Health Care Reform Update — Grandfathered Plans
The Department of Health and Human Services, along with other government Agencies, continues to provide guidanceregarding how and when both insured and self-insured health plans can keep their "grandfathered" status. Employers may keep their existing plans, provided those plans were in place on March 23, 2010, while providing new benefits required under the reform measures. However, plans will lose this "grandfather" status if they choose to significantly cut benefits or increase out-of-pocket spending for their employees. Further, employees participating in plans that make such changes will gain new consumer protections.
We're continuing to learn about the detailed layers of health care reform, including:
- Plans will not lose grandfathered status for voluntary changes made to increase or adopt consumer protections in the health reform law, or to conform to legal rules. However, plans that decrease covered benefits, increase enrollees' contributions or cost-sharing methods, or change annual or lifetime limits will generally lose grandfathered status. Perhaps of more significant importance, insured plans generally cannot change carriers without losing grandfather status.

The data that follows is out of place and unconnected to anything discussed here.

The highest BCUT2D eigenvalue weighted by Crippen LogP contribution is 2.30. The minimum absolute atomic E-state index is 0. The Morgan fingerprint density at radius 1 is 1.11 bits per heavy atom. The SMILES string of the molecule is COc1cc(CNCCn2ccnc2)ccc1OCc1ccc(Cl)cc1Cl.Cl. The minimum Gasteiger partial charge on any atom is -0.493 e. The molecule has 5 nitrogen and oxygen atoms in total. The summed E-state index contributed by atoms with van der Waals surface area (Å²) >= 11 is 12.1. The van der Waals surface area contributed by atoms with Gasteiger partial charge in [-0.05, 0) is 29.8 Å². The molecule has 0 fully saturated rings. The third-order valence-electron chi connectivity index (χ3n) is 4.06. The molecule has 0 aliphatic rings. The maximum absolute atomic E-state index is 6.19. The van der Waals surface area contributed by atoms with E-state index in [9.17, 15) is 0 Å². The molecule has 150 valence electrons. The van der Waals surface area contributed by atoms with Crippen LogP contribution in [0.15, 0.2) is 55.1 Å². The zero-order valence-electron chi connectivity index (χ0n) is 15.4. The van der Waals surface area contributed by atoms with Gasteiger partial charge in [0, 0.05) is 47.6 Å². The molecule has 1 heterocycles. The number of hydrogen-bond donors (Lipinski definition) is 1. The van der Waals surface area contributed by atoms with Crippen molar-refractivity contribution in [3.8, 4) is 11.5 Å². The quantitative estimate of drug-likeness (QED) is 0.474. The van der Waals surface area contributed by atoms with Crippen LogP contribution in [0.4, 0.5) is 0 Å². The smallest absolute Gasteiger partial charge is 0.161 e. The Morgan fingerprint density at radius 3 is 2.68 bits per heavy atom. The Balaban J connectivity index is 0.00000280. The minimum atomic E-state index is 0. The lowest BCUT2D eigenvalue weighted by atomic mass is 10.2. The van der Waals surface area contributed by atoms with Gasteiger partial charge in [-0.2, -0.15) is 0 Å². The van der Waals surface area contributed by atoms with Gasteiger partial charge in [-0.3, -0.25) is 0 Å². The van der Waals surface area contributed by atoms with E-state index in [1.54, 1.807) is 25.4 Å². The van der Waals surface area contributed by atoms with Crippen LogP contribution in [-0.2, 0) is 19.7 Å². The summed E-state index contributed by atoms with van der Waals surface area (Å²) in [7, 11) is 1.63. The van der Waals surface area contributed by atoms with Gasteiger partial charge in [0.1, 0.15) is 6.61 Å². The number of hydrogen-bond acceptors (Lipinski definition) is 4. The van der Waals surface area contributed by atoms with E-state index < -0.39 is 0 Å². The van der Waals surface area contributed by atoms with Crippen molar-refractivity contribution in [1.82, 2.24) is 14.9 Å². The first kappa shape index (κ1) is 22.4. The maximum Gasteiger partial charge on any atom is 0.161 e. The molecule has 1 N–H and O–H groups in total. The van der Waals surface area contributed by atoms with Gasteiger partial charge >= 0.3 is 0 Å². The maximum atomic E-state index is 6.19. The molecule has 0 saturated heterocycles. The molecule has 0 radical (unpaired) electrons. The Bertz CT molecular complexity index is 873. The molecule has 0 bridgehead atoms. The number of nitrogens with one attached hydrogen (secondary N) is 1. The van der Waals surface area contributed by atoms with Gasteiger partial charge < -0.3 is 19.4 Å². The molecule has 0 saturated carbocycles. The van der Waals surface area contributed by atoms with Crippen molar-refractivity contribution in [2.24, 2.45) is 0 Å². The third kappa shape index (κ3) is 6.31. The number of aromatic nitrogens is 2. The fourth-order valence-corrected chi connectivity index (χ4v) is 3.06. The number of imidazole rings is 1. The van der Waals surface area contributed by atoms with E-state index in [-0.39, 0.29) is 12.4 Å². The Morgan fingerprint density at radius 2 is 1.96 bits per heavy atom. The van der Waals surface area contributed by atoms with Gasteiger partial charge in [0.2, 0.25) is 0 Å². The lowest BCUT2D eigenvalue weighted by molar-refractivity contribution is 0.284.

- Coverage subject to a Collective Bargaining Agreement (CBA) in effect on March 23, 2010, must comply with the same coverage and cost-sharing standards — such as eliminating certain lifetime limits — at the same time non-CBA grandfathered plans must comply. However, insured CBA coverage will be considered grandfathered until the last agreement in effect on March 23, 2010, expires — even if the insurance carrier changes in that period.
- These grandfather regulations apply separately to each benefit package available under a group health plan. For example, it appears that if a group health plan includes several benefit options, such as a PPO or HMO, the loss of grandfathered status for one benefit package will not affect the status of other packages.
- Retiree-only plans, as well as limited-scope dental and vision plans and other "excepted benefits," remain exempt from the health reform coverage and cost-sharing standards, including the bans on lifetime and annual dollar limits.
It should be noted that plans claiming grandfathered status must include a statement (model language to be provided) and contact information in plan materials given to participants. Plans must keep records of plan terms in effect on March 23, 2010, and any other documents that verify or explain grandfathered status.
For further information, log on to Healthreform.gov.
Lee Butler, SPHR, Managing Director